IMD finalising new protocol to deal with rapidly intensifying cyclonic systems

The new protocol will mandate coastal States to initiate emergency response measures before a weather system is declared as ‘’cyclonic storm”.

Published: 06th September 2018 02:26 AM  |   Last Updated: 06th September 2018 02:26 AM   |  A+A-

Image for representational purpose only.

Express News Service

CHENNAI: Revamping its current Standard Operating Procedure (SOP) for cyclones, the Indian Meteorological Department (IMD) is finalising a new protocol to deal with rapid intensifying cyclonic storms like Ockhi, which wrecked havoc on Tamil Nadu and Kerala coasts last November-December.

The new protocol will mandate coastal States to initiate emergency response measures before a weather system is declared as ‘’cyclonic storm”. This will be applicable only for those weather systems that develop, cross or skirt close to the coast and pose potential threat to coastal communities.

KJ Ramesh, Director General of Meteorology, IMD, New Delhi told Express that the department was working closely with National Disaster Management Authority (NDMA) and State governments on formulating the new protocol specifically for weather storms like Ockhi.

“As per the current SOP, emergency measures will kick in only when the weather system is declared as a cyclone by respective Area Cyclone Warning Centre (ACWC), but the new protocol will mandate the local authorities like State Disaster Management Authority to swing into action even when the system is at depression stage,” he said.

IMD chief said a final draft was being prepared and consultations with coastal State governments were being held simultaneously. “We will roll out the revised SOP before this north-east monsoon. The cyclonic season will start in October,” he said.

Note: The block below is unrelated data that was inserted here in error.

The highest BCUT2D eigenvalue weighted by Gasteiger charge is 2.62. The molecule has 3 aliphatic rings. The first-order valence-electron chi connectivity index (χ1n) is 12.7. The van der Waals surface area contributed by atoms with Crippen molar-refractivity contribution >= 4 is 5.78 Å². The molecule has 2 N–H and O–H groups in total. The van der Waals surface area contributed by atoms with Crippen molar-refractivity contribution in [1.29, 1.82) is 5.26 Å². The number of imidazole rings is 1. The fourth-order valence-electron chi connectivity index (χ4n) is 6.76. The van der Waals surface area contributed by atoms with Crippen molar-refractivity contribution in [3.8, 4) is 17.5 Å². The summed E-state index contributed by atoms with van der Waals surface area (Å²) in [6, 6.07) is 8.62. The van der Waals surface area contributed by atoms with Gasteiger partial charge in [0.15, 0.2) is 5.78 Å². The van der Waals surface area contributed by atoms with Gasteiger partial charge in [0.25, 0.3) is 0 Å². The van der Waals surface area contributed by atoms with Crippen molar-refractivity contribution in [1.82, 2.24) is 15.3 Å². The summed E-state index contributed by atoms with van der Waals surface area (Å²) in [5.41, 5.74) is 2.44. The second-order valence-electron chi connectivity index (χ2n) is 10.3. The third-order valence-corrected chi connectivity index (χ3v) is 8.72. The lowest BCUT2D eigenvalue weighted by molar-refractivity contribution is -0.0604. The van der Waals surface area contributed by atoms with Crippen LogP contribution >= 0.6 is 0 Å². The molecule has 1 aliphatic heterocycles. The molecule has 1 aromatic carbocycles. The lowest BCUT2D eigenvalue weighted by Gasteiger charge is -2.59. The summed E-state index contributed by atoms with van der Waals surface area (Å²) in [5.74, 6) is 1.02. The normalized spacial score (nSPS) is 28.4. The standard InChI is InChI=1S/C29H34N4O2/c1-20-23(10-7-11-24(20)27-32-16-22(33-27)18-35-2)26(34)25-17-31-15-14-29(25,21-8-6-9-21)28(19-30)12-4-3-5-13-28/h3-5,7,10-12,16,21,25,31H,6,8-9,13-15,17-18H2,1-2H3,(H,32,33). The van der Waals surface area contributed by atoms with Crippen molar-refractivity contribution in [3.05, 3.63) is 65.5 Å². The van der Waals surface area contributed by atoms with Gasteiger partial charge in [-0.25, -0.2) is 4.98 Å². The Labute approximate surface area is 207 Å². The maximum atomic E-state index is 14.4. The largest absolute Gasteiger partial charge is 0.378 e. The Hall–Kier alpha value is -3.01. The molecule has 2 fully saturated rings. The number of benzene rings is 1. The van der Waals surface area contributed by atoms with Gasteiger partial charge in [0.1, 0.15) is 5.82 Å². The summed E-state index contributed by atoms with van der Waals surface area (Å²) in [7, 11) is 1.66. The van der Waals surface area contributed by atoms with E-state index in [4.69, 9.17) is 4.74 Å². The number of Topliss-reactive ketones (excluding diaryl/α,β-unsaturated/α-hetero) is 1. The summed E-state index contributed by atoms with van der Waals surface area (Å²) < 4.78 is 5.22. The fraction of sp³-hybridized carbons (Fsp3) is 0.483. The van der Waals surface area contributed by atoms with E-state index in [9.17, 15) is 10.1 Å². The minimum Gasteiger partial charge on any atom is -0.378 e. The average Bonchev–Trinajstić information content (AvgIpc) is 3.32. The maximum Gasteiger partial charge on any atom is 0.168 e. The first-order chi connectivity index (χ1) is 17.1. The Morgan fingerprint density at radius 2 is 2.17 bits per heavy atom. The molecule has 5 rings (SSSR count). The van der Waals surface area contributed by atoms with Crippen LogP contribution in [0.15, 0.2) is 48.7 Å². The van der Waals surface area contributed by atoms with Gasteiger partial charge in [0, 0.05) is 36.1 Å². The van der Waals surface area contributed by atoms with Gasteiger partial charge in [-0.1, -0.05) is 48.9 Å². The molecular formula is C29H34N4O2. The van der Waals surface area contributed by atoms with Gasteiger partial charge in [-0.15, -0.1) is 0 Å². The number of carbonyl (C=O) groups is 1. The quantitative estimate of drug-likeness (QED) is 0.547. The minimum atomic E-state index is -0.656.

Welcoming IMD’s decision, former deputy director general of meteorology at regional meteorological centre, Chennai told Express that the current colour-coded four-stage cyclone warning system is effectively useless while dealing with fast-travelling storms like Ockhi. “IMD and State authorities were caught completely off guard when Ockhi struck. We need a separate SOP that will define who has to do what when something is rapidly developing close to the coast.”   

Cyclone Ockhi that struck the Indian coast in the end of November 2017 killed 365 persons, according to information shared by the Ministry of Home Affairs in Parliament, making it the deadliest since the Odisha super cyclone of 1999 that claimed around 10,000 lives.

Ockhi claimed 203 lives in TN, including those still missing and presumed dead. Kerala reported 60 dead and 102 missing, all of whom have now been presumed dead by the State government.

Cyclone Ockhi was an unusual cyclone as it emerged quickly and travelled rapidly. According to IMD itself, Ockhi developed from a depression to cyclonic storm within 24 hours — previously unheard off and unprecedented. “There is no record of such a event occurring in the last 100 years. Still, IMD has done its best to send out the alerts on time. There were no lapses on our part,” a senior IMD official maintained.

A senior official in Tamil Nadu State Disaster Management Authority told Express that inputs had been shared with the IMD on Ockhi. The official admitted that the authority was caught helpless when Ockhi struck. 

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